Hell yes I want $7,000 more per month. And even if I don’t buy from you that instant, you can damn well bet I’m going to remember that promise well into tomorrow. And maybe next week. Because holy shit, I don’t even know what I’d do with $7,000 extra this month. But I do know I’d be absolutely thrilled to have that problem.

The point of getting specific is to make the kind of impression the third promise has. It’s to create imagery and let your readers’ imaginations run wild with what you’ve just said.

“By using specific visual words,” said Drew Eric Whitman in his book Cashvertising, “you can give your audience a sense of what it’s like to actually interact with your product or enjoy the benefits of your service—to demonstrate its use inside their minds—long before they actually buy it. This vicarious pleasure is where the persuasion begins, because the first use of any product is inside the consumers’ minds.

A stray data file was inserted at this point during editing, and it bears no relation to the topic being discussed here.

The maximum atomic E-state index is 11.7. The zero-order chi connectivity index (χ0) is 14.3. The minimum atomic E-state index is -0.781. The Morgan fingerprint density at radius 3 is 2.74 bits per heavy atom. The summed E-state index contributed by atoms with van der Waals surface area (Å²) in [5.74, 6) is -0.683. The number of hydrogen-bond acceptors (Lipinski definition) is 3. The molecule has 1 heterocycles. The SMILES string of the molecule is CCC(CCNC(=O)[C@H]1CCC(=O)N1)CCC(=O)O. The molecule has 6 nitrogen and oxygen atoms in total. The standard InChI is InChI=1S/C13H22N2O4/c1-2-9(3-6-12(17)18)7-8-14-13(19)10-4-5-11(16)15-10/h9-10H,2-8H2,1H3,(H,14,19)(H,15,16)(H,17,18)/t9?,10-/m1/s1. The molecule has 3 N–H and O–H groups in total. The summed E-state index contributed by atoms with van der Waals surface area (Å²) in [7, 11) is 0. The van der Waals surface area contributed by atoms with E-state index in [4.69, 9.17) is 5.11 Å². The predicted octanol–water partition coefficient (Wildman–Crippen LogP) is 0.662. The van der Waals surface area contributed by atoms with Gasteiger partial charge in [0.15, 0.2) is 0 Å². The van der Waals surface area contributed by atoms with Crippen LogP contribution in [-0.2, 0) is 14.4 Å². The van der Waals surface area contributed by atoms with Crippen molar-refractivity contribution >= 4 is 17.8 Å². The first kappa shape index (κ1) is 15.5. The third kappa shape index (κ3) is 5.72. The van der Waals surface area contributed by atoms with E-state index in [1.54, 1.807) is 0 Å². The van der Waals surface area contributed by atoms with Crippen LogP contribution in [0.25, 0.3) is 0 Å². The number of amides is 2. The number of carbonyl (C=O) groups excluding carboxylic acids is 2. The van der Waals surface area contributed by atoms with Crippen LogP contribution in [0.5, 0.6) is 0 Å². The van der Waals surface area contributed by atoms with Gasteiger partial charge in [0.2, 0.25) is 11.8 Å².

In short, you need to be specific. Because if a reader doesn’t imagine themselves using what you’re selling?

They’re not buying it.


5. Don’t Edit Out Your Personality

Particularly if you’re trying to sell in a B2B market, people are tired of boring logic and jargon that drones on and on and on about ROI, brand recognition, improved processes and whatever the hell else these people who try to improve life at a corporation are trying to hawk at you.